Friday, 31 May 2013

Perez’s wildcat style continues to anger and unsettle world champions.

“Perez has been very polite so far this year, I think he needs to toughen up.”  Martin Whitmarsh

Never have any words been taken more literally than those spoken by the McLaren Team Principal.  Struggling to establish himself as a contender amongst the lions in the top teams following his move from Sauber, Sergio was given this advice to help him ensconce himself in the pride to ensure he scores more points.  Checo has certainly initiated himself in the hunt with the resulting spirited approach, however it has been more akin to that of a wildcat than a courageous lion. 

Perez stepped on the toes of Kimi Raikkonen in China, moving across the track in front of him resulting in a trip onto the grass and damage to the nose of the Lotus.  He also managed to anger Fernando Alonso and Lewis Hamilton in the same race.  Daring to battle the patriarchs for top finishes in a race will always cause friction.  When Michael Schumacher roared onto the Formula One scene his sights were firmly set on taking the challenge to the leader of the pack and triple world champion, Ayrton Senna.  He was on a crusade to beat the best.  With such vigour for combat, the possibility of bloodshed is inevitable.  The inevitable happened at the French Grand Prix in 1992 when the two collided.  After the race Senna sought out the young German for a private conversation about the incident.  Schumacher admitted blame for the incident and during a recorded interview for the Tri Senna campaign revealed,

“The main reason he came to see me was to ask if we had any problems in the future, we should talk in person, not complain to the press.” 

Senna and Schumacher after the incident at Magny Cours in 1992.  Photo:

Since Bahrain, Sergio Perez has shown that he intends to fight for his place, assert his authority no matter who may be in the way starting with his ex World Champion teammate, Jenson Button.  Battling for fifth place Perez launched an onslaught on Jenson as fans were treated to lap after lap of thrilling tyre to tyre tumult.  Like Senna with Schumacher, although not privately, Jenson voiced his opinion on the situation after the race,

“I’m not used to driving down a straight and having your team mate wiggling his wheels at you and banging wheels at 300kmh.  That’s things you do in karting but grow out of it.  Not the case with Checo.”

Not content with angering the experienced lions just once, Perez continued his racier form in Monaco as he made a daring move on Fernando Alonso at the harbourside chicane causing the Ferrari driver to cut the corner to avoid contact.  Later in the race, a challenge by the Mexican on Raikkonen for fifth place resulted in contact at the chicane meaning a trip to the pits for Kimi to replace a punctured tyre.  Clearly angered, Kimi said after the race,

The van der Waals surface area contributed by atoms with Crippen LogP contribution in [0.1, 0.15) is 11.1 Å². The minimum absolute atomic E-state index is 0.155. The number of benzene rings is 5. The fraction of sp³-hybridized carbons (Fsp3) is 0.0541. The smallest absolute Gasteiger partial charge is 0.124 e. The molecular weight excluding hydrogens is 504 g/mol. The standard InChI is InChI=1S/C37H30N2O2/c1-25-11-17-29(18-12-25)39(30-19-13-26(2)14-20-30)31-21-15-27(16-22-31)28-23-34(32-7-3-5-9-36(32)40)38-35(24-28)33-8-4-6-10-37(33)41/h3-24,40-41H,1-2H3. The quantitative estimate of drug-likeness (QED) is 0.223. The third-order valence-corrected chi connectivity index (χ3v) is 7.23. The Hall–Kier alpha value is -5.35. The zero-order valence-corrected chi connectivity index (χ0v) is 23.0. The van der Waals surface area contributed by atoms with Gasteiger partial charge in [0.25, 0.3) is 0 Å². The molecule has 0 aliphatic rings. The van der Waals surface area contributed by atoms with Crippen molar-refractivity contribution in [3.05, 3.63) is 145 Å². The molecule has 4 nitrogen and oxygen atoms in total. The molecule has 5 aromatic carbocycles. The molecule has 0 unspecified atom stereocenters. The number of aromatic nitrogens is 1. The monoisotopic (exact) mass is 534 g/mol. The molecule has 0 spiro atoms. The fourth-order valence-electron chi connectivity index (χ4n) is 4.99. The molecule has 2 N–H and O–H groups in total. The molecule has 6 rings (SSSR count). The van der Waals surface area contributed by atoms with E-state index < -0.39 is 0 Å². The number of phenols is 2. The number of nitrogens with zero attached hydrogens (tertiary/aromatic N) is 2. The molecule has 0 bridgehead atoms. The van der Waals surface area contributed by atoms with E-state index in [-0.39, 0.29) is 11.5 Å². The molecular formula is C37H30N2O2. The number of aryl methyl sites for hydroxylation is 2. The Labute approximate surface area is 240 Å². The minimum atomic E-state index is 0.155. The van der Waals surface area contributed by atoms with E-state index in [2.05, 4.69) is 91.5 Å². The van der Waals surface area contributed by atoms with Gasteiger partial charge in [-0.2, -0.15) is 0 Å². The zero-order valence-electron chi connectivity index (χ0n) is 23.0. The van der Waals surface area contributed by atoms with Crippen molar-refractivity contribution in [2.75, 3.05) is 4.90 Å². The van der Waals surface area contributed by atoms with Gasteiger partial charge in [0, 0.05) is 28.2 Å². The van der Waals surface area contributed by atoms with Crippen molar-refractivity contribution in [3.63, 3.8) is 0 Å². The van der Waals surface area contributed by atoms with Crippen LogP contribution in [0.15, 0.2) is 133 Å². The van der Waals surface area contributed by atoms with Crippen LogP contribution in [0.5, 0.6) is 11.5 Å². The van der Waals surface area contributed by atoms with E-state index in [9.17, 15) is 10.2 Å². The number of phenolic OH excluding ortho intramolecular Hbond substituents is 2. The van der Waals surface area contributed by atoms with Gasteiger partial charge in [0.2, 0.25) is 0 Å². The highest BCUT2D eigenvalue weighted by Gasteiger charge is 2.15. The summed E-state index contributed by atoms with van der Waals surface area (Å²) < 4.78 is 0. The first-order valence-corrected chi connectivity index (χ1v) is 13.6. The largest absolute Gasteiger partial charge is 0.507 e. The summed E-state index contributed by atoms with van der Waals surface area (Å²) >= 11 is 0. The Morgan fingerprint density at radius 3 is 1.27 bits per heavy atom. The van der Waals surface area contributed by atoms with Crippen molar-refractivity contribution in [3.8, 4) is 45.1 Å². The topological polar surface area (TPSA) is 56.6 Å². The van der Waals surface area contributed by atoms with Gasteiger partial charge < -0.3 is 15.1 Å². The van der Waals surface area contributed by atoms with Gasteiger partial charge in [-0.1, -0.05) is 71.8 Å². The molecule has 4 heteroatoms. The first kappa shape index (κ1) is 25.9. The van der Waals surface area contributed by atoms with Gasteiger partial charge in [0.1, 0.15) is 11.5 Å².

“He hit me from behind and that’s all there is to it.  If he thinks it’s my fault that he came into the corner too fast then he obviously has no idea what he’s talking about.”

Perez and Raikkonen in Monaco.  Photo: www.

Fernando Alonso’s views were slightly less heated but his similar displeasure can be read in the words,

“He was lucky this year in two or three incidents.  In Bahrain there was nearly contact with Jenson, with me I was off the track avoiding contact.  Here at the chicane I avoided contact, but Kimi was not lucky because he didn’t avoid the contact.  But only McLaren have to be happy with him.”

Just as Ayrton Senna was threatened by young talent challenging him, so are the numerous world Champions we are privileged to have on the grid today.  Although not having the ‘private chat’ Ayrton had with the young Schumacher, words from Jenson, Fernando and Kimi demonstrate the same principle, trying to put the young pretender in his place, but by doing so revealing a slight insecurity about what the future might hold. 

Speaking after the race in China where the Perez ‘affair’ started, Martin Whitmarsh also said,
“Afterwards I said you have to be racing and sometimes that means you’ve got elbows and you’ve got to be robust without being dirty.”

In a season where ‘real’ racing seems to have given way to careful preservation of tyres, Sergio’s spicier style has heated things up reminding us what racing and Formula One should really be about.  As long as he keeps it clean we look forward to more passes from Perez.

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